Saud Masud - UBS

Okay great, all the questions I had thank you.

John McAdam

Thanks.

Operator

Our next comes from Samuel Wilson of JMP Securities.

Samuel Wilson - JMP Securities

Just two quick accounting questions; first can you give us the 123 R charges side by segment on the OpEx side. How much is R&D and how much is SG&A?

John McAdam

Yeah, it’s on the P&L I think for you Sam working up there if you look at the press release.

Samuel Wilson - JMP Securities

I didn’t -- immediately I did not look that close, I will look again and the second thing is -- ah there it is, I got it and the second thing is allowance for doubtful accounts was up 50% quarter-on-quarter. Is anything going on there?

Mark Anderson

Could you ask that again Sam, I sorry.

Samuel Wilson - JMP Securities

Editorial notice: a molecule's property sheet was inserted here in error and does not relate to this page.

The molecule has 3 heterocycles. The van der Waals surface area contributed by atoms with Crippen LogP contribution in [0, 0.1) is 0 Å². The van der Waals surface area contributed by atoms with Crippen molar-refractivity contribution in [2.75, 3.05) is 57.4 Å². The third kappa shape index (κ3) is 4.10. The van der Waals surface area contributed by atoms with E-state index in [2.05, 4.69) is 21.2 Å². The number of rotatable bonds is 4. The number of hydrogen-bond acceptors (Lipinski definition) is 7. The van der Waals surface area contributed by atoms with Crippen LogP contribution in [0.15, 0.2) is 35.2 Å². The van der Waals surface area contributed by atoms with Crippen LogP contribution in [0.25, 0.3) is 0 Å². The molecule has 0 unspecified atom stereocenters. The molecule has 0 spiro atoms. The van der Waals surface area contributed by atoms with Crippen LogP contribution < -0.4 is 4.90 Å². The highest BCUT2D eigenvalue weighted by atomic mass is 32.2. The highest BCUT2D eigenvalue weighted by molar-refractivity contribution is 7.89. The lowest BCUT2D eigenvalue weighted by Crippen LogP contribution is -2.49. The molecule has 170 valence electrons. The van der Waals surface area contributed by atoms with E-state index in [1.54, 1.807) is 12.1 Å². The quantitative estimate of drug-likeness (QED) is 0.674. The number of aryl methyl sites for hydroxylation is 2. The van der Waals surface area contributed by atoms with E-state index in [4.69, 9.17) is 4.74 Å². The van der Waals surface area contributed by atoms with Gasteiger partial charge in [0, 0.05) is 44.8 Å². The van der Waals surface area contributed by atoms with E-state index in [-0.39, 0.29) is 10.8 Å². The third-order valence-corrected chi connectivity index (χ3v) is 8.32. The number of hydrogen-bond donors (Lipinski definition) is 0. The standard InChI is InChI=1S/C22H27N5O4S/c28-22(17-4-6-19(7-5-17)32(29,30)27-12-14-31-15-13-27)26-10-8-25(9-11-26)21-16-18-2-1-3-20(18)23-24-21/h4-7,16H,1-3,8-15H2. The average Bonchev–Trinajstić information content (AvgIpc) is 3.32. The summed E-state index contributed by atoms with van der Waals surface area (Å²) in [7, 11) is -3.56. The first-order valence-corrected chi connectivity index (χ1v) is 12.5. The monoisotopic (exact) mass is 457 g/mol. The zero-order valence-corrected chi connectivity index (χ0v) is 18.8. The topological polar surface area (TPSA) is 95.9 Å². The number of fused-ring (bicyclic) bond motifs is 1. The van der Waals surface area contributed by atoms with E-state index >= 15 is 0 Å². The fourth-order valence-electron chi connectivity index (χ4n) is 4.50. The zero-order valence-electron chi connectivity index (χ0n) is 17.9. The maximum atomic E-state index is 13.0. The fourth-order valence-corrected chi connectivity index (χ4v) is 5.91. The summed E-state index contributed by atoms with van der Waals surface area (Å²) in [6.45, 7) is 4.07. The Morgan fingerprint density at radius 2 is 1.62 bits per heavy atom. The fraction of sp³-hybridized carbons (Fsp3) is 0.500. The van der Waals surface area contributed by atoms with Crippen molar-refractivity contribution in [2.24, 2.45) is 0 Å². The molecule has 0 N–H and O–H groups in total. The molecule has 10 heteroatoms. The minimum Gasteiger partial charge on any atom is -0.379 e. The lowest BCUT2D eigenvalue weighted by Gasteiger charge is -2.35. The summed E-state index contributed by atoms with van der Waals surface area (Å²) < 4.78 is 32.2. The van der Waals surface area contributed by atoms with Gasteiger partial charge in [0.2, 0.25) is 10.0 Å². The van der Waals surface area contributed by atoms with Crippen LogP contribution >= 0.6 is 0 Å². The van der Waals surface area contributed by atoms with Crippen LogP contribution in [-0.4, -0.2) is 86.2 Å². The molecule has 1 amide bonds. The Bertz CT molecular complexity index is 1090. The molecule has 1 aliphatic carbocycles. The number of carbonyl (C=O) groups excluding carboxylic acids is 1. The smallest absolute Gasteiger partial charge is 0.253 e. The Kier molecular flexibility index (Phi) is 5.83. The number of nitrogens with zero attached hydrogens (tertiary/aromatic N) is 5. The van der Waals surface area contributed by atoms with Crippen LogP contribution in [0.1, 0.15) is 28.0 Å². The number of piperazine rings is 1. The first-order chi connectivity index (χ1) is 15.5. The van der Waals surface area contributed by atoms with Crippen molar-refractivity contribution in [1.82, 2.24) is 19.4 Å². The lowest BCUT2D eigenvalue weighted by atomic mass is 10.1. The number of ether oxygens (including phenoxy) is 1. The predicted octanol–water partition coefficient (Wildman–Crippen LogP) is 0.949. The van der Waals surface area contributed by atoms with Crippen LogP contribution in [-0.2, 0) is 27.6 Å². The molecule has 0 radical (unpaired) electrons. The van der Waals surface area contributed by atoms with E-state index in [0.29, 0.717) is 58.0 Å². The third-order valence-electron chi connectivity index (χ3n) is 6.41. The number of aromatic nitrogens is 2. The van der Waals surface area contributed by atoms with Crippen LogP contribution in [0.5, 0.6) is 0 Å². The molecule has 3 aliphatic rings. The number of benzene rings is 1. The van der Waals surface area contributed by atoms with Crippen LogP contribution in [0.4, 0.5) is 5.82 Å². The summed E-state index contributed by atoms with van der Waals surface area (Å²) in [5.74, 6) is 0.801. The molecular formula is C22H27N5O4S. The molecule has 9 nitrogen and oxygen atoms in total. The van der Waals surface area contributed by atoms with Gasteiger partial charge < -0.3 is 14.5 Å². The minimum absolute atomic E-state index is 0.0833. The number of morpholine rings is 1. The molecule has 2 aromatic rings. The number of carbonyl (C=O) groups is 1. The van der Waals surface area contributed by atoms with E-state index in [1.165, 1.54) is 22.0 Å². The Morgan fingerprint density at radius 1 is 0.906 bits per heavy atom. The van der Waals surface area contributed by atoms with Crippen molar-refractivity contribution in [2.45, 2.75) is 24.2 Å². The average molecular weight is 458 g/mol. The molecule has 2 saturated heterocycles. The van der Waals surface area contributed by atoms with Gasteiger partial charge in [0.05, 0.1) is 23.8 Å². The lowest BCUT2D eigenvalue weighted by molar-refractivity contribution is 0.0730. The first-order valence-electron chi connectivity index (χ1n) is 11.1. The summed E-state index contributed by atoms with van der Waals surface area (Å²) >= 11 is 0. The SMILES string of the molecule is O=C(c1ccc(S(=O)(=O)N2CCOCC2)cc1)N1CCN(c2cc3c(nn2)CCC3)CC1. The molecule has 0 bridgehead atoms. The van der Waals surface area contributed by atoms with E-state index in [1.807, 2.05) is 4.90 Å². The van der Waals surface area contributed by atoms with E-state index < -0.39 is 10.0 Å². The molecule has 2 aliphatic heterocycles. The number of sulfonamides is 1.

Allowance for doubtful accounts at $4.5 million was up 50% quarter-on-quarter. Is there anything going on there?

Mark Anderson

No, that doesn’t sound right to us. Actually our accounts receivable very clean and we had no collection issues and no reason to take that up, so that’s not ringing a bell with us.

Samuel Wilson - JMP Securities

You said accounts receivable net of allowance is $4.491 million versus $3.1 last quarter basically a $3.2 two quarters ago.

Mark Anderson

That was two quarters ago?

Samuel Wilson - JMP Securities

Yeah, two quarters ago. Last quarter I pulled it from our queue, it was $3.1million.

Mark Anderson

Right, in September it was $3.1, so this did some natural increases due to size of the DR balance but the 18 is clean, it’s completely current, so there is a couple other reserves to go in others. There is a reserve for basically rebates and stuff like that, so it will fluctuate a little bit, but there is nothing major going on there.

Samuel Wilson - JMP Securities

Thanks John.

Mark Anderson

I think in our DSO the consistency that we are seeing there we see as very positive.

Samuel Wilson - JMP securities.

Got it okay. Thank you.

Mark Anderson

Thank you.

John McAdam

Thanks Samuel.

Operator

Our next question comes from Mark Sue of RBC Capital Markets. Please check your mute button or lift your handset we are unable to hear you.